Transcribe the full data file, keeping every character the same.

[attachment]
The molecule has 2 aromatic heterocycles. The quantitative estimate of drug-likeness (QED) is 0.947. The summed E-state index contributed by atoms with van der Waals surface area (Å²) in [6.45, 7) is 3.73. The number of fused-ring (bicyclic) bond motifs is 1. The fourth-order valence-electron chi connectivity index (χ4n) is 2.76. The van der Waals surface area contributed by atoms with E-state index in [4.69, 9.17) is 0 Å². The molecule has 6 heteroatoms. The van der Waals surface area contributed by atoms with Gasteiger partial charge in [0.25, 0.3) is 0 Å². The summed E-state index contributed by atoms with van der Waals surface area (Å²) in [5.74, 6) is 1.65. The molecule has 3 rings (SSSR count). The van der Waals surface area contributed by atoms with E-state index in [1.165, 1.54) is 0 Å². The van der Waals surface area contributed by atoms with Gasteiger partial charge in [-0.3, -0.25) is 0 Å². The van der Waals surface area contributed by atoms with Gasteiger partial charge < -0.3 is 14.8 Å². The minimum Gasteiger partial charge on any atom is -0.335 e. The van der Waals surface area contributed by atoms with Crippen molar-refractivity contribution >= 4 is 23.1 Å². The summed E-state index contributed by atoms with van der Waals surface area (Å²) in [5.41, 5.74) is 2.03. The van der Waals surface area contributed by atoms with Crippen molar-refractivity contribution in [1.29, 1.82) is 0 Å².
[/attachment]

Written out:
The molecule has 2 aromatic heterocycles. The quantitative estimate of drug-likeness (QED) is 0.947. The summed E-state index contributed by atoms with van der Waals surface area (Å²) in [6.45, 7) is 3.73. The number of fused-ring (bicyclic) bond motifs is 1. The fourth-order valence-electron chi connectivity index (χ4n) is 2.76. The van der Waals surface area contributed by atoms with E-state index in [4.69, 9.17) is 0 Å². The molecule has 6 heteroatoms. The van der Waals surface area contributed by atoms with Gasteiger partial charge in [0.25, 0.3) is 0 Å². The summed E-state index contributed by atoms with van der Waals surface area (Å²) in [5.74, 6) is 1.65. The molecule has 3 rings (SSSR count). The van der Waals surface area contributed by atoms with E-state index in [1.165, 1.54) is 0 Å². The van der Waals surface area contributed by atoms with Gasteiger partial charge in [-0.3, -0.25) is 0 Å². The van der Waals surface area contributed by atoms with Gasteiger partial charge < -0.3 is 14.8 Å². The minimum Gasteiger partial charge on any atom is -0.335 e. The van der Waals surface area contributed by atoms with Crippen molar-refractivity contribution >= 4 is 23.1 Å². The summed E-state index contributed by atoms with van der Waals surface area (Å²) in [5.41, 5.74) is 2.03. The van der Waals surface area contributed by atoms with Crippen molar-refractivity contribution in [1.29, 1.82) is 0 Å².